You can use TLS 1.0 as guidance: it is the direct successor of SSL 3.0, so many things are quite similar, and in some respects TLS 1.0 is a bit clearer. In section 6.3 you will find the key generation process, with the exact sentence:
To generate the key material, compute [...]
until enough output has been generated. Then the key_block is
partitioned as follows:
the important word being "partitioned".
For instance, if you are using 3DES as symmetric cipher and SHA-1 for the MAC, the "write keys" are 24-byte long each, the IV are 8-byte long each, and the MAC keys are 20-byte long each. So, a total of 104 bytes. The key generation function repeatedly invokes SHA-1 and MD5 on various elements; each round produces 16 additional bytes (that's the output size of MD5). You need 104 bytes, hence, you will need 7 rounds.
At the first round, you call SHA-1 over the concatenation of 'A' (a single byte of value 65), the master secret, the server random and the client random, in that order ('+' indeed denotes concatenation). This SHA-1 invocation yields 20 bytes. The concatenation of the master secret and the SHA-1 output is then hashed with MD5, which yields 16 bytes. These are the first 16 bytes of the key block.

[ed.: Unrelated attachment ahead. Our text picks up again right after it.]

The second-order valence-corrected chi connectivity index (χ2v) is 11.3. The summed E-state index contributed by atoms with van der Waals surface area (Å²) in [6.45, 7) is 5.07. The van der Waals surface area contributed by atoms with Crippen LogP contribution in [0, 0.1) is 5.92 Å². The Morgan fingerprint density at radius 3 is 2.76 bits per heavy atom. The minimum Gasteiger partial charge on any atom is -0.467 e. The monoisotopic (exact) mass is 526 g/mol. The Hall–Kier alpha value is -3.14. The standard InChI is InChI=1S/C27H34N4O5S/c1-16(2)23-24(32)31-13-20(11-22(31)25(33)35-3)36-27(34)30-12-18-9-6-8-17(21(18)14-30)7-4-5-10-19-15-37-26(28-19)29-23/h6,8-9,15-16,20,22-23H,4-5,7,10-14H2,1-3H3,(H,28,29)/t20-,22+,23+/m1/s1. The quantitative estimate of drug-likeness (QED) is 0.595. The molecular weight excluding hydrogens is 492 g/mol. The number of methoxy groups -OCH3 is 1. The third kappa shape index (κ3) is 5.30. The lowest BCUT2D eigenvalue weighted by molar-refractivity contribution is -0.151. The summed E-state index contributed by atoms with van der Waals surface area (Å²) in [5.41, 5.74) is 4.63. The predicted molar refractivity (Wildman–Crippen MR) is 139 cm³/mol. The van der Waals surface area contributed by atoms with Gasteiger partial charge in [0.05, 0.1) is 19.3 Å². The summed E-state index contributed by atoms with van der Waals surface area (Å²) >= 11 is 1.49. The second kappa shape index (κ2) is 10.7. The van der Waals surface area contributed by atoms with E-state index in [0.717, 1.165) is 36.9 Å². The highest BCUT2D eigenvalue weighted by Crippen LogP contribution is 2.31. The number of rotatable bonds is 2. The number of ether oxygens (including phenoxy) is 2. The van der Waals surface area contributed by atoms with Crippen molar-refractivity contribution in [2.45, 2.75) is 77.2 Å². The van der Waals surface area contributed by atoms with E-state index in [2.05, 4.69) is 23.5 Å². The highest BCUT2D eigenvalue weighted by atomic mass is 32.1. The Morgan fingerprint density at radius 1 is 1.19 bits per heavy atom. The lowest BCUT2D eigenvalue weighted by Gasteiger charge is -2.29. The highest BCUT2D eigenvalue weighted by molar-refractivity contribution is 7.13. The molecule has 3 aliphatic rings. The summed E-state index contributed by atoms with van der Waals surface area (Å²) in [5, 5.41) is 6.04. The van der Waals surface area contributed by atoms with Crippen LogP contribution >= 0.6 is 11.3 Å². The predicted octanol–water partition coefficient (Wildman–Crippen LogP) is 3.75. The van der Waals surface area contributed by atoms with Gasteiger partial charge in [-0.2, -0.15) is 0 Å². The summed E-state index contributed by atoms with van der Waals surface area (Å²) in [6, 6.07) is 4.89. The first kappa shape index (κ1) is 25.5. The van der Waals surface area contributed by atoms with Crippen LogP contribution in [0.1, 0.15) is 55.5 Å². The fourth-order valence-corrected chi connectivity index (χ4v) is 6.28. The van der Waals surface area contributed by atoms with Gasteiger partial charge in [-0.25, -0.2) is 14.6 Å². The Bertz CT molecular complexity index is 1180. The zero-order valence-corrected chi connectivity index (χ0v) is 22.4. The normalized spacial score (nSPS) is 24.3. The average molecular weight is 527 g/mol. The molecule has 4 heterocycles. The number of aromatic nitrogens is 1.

For the second round, the processing is identical except that you use 'BB' instead of 'A' (two bytes of value 66 each). This produces the next 16 bytes of the key block.
You continue like this. Ultimately, you can potentially do 26 rounds (up to 'ZZZ...Z'; the SSL 3.0 specification does not define how to go beyond that). This would yield a total of 26*16 = 416 bytes. But if you need only the first 104 bytes, there is no need to compute the whole 26 rounds; just compute enough rounds to get the number of bytes you need.
Once you have your key block (104 bytes with 3DES and SHA-1), you split it into the needed key elements. The first 20 bytes go to the client write MAC key, the next 20 bytes for the server write MAC key, then the next 24 bytes for the client write key, and so on.